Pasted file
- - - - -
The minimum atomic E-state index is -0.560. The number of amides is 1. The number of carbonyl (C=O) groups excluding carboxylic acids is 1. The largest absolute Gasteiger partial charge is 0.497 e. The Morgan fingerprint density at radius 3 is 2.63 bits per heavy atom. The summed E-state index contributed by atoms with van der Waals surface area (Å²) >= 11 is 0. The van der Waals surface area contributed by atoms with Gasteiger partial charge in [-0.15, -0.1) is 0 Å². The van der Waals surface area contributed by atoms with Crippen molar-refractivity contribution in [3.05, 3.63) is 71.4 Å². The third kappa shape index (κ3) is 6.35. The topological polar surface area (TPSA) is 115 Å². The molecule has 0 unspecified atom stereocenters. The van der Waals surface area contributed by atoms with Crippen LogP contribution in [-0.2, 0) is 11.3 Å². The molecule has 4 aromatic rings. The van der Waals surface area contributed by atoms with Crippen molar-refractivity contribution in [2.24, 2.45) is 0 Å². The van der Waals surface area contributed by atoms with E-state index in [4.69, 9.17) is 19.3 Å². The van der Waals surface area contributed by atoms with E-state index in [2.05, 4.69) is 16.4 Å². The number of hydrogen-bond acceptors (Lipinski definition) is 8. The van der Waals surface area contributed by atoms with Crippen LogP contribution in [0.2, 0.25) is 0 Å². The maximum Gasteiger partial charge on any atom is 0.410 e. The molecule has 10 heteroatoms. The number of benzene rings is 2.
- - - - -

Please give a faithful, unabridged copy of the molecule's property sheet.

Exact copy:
The minimum atomic E-state index is -0.560. The number of amides is 1. The number of carbonyl (C=O) groups excluding carboxylic acids is 1. The largest absolute Gasteiger partial charge is 0.497 e. The Morgan fingerprint density at radius 3 is 2.63 bits per heavy atom. The summed E-state index contributed by atoms with van der Waals surface area (Å²) >= 11 is 0. The van der Waals surface area contributed by atoms with Gasteiger partial charge in [-0.15, -0.1) is 0 Å². The van der Waals surface area contributed by atoms with Crippen molar-refractivity contribution in [3.05, 3.63) is 71.4 Å². The third kappa shape index (κ3) is 6.35. The topological polar surface area (TPSA) is 115 Å². The molecule has 0 unspecified atom stereocenters. The van der Waals surface area contributed by atoms with Crippen LogP contribution in [-0.2, 0) is 11.3 Å². The molecule has 4 aromatic rings. The van der Waals surface area contributed by atoms with Crippen molar-refractivity contribution in [2.24, 2.45) is 0 Å². The van der Waals surface area contributed by atoms with E-state index in [4.69, 9.17) is 19.3 Å². The van der Waals surface area contributed by atoms with E-state index in [2.05, 4.69) is 16.4 Å². The number of hydrogen-bond acceptors (Lipinski definition) is 8. The van der Waals surface area contributed by atoms with Crippen LogP contribution in [0.2, 0.25) is 0 Å². The maximum Gasteiger partial charge on any atom is 0.410 e. The molecule has 10 heteroatoms. The number of benzene rings is 2.